I once listened to a podcast featuring an interview with author Gemma Hartley. Gemma has written a book about the unique strain women experience due to what she calls "emotional labour". It isn't just women or mothers who experience it, however, I would bet they capture a huge percentage of those affected.
It really struck a chord with me. In recent months since my youngest started school, I am working more. I thought having two children in school would be when life became a little easier and less chaotic, and in a sense it has. I have one drop-off and pick-up each day and my daughters are old enough to be a lot more independent. What I didn't expect is the sheer volume of "stuff" to think about. On any given day at any given time I have multiple balls in the air. It was already exhausting without the stress of the virus.
There are physical education days, library days, home readers, magic words, excursions, school projects, lunches to pack, dinners to make, swimming lessons, piano lessons, choir, play dates, parties, athletics carnivals, swimming carnivals, home work, psychologist appointments, optometrist appointments, dentist visits, paediatrician visits, occupational therapy ... the list goes on. Not to mention the cleaning and washing!
All of this while also trying to find time for myself to socialise and exercise and stay sane. I also need to find time to check in with my kids to see how they are going, check in with my husband, check in with friends and family. This is all happening every single day and more often than not just when you think you are doing pretty well, a curve ball will hit and someone gets sick, a huge bill comes in or there is a massive hailstorm and your car is written off.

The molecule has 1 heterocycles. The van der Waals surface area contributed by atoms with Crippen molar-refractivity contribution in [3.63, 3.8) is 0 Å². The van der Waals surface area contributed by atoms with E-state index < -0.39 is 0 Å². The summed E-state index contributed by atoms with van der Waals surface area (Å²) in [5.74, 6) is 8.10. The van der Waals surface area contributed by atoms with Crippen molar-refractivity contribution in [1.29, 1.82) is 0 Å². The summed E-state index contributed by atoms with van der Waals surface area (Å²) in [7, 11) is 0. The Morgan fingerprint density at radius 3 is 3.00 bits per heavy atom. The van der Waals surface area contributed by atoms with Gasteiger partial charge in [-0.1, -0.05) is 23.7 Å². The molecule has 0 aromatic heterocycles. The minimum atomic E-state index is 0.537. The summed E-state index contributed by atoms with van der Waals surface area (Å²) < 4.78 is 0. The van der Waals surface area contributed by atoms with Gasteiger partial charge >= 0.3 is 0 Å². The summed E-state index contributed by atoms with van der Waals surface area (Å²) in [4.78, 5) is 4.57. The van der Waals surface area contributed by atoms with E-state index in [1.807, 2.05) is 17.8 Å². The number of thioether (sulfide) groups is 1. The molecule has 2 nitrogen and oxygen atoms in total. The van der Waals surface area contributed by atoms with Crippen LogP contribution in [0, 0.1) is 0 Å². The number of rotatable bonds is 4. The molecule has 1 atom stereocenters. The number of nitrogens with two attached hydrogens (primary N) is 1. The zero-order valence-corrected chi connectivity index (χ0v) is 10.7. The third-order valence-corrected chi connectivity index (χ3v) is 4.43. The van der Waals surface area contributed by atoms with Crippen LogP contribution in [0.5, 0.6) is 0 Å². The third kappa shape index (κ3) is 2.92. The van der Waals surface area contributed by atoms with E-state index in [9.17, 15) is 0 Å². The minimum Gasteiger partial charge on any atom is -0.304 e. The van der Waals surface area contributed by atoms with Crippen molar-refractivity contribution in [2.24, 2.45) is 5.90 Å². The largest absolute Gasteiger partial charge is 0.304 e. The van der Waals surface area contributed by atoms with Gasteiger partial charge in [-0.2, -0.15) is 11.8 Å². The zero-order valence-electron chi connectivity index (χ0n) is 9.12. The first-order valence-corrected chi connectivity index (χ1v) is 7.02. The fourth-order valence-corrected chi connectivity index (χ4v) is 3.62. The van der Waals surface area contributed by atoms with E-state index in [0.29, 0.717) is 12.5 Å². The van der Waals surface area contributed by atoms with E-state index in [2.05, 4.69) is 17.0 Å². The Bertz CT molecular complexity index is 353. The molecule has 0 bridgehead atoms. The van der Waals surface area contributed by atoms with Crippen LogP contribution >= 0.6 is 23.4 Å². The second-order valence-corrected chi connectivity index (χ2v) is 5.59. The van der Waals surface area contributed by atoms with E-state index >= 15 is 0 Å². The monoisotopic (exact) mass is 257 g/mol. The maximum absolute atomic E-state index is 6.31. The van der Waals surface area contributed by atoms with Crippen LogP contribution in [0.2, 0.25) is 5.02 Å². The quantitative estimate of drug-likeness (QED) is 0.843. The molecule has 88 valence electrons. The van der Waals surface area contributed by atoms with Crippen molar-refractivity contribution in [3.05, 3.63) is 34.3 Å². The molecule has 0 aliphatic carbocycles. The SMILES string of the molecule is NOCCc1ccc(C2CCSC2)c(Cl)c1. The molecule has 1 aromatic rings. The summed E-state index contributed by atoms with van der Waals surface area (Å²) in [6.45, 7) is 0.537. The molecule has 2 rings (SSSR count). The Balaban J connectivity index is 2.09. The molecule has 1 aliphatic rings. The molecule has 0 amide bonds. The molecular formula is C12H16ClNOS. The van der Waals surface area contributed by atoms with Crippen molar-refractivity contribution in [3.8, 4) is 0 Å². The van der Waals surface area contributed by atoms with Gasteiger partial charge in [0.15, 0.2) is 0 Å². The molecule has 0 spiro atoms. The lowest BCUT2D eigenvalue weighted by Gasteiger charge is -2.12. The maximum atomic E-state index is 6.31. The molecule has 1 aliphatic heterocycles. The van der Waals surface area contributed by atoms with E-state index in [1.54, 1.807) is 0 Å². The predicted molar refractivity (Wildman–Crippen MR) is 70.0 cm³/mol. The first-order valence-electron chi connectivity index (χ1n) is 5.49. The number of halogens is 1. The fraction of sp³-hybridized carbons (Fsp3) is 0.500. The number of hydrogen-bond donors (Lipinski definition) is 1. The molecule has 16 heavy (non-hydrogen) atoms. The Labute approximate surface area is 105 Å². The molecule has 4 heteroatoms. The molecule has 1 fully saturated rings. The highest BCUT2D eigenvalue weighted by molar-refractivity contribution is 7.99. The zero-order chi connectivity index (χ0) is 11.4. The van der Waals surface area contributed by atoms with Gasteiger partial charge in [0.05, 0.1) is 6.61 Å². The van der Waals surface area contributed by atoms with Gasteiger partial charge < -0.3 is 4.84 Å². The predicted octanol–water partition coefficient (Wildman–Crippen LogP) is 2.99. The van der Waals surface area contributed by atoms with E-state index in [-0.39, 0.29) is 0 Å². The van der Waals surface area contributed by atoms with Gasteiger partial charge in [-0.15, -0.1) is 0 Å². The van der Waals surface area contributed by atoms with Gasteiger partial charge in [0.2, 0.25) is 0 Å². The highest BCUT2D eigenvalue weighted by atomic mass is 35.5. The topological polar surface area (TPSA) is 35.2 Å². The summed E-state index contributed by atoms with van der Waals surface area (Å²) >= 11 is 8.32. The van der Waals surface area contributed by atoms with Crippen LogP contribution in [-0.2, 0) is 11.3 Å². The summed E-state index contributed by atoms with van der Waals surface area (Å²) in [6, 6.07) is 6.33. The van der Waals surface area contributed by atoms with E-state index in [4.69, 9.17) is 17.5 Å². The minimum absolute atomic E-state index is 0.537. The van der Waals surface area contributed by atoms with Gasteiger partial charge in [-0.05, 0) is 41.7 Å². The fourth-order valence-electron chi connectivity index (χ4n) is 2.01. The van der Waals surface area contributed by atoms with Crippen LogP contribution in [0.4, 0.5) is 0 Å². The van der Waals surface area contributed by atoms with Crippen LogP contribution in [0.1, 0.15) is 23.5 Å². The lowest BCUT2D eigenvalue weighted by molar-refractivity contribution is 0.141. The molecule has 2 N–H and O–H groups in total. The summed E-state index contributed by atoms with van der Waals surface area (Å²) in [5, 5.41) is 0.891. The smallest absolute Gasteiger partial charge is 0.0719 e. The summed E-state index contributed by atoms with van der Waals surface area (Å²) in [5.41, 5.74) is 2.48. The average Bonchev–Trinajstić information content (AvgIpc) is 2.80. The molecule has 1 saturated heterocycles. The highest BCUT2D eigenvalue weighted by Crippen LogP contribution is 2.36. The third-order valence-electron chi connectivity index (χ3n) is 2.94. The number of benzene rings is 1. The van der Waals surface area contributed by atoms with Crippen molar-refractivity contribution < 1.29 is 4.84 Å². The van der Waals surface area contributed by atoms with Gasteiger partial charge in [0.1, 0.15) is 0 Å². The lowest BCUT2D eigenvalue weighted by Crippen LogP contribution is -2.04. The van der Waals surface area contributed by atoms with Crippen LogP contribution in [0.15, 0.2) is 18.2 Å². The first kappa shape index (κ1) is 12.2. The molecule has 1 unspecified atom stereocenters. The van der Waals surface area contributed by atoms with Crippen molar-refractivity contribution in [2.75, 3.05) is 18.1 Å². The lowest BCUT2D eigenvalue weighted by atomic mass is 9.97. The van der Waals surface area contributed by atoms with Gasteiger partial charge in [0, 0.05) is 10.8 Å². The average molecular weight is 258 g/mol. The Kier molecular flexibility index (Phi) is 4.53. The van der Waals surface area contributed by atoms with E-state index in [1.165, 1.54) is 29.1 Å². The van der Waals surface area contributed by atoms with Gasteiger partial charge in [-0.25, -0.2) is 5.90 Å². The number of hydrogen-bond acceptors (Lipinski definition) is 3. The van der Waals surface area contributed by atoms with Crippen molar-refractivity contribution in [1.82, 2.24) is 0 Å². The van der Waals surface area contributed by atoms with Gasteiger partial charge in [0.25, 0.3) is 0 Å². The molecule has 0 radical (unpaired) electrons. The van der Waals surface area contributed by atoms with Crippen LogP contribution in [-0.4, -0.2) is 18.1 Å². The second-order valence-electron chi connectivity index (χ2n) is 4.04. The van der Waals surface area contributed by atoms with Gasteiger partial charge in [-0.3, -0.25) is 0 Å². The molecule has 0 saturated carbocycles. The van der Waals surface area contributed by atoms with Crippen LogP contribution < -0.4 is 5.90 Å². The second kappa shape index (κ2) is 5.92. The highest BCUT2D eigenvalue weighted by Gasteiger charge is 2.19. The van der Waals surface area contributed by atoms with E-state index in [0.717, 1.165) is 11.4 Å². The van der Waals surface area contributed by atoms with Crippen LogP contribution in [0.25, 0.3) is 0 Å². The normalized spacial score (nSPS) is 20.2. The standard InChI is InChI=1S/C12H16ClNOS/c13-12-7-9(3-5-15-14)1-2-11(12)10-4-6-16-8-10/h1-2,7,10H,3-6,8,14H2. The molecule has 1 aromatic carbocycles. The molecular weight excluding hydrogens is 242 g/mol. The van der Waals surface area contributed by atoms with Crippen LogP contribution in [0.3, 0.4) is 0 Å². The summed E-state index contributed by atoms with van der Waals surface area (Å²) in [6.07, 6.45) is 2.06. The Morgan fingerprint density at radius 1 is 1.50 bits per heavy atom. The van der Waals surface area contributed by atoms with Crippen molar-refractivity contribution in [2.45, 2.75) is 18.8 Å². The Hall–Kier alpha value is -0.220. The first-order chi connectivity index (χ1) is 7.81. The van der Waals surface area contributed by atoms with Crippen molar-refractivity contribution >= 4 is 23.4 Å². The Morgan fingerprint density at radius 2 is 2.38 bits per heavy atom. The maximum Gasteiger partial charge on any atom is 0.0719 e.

As I write all of this, I am in disbelief and I have no idea how it all gets done. No wonder I get to 5pm desperate for a glass of red and by 8.30pm, I collapse on the couch opposite my husband before falling into bed at 9pm.
My husband works very hard, he has long hours and a very stressful job. He is at capacity as well, however, I know his stress is focused in one or two areas. Women seem to be on their own in the exhaustive juggle of a list similar to the above and many of us are also working full time. We carry the bulk of the family management and often manage the family finances and budget as well. Ultimately, we have what feels like 100 jobs. All of this while many of us have our "day job" for which we actually get paid.
I am not sure what the solution is. If lucky, you will have a partner who helps around the house or family close by. I suggest getting those wonderful mum friends who will, on occasion let it all stop for an occasional evening. Go to each other's house, order takeaway, put a movie on for the kids and crack open a bottle of wine. Now more than ever it's important to look after ourselves, and each other.
- Christy Kidner is an editorial administrator at The Canberra Times.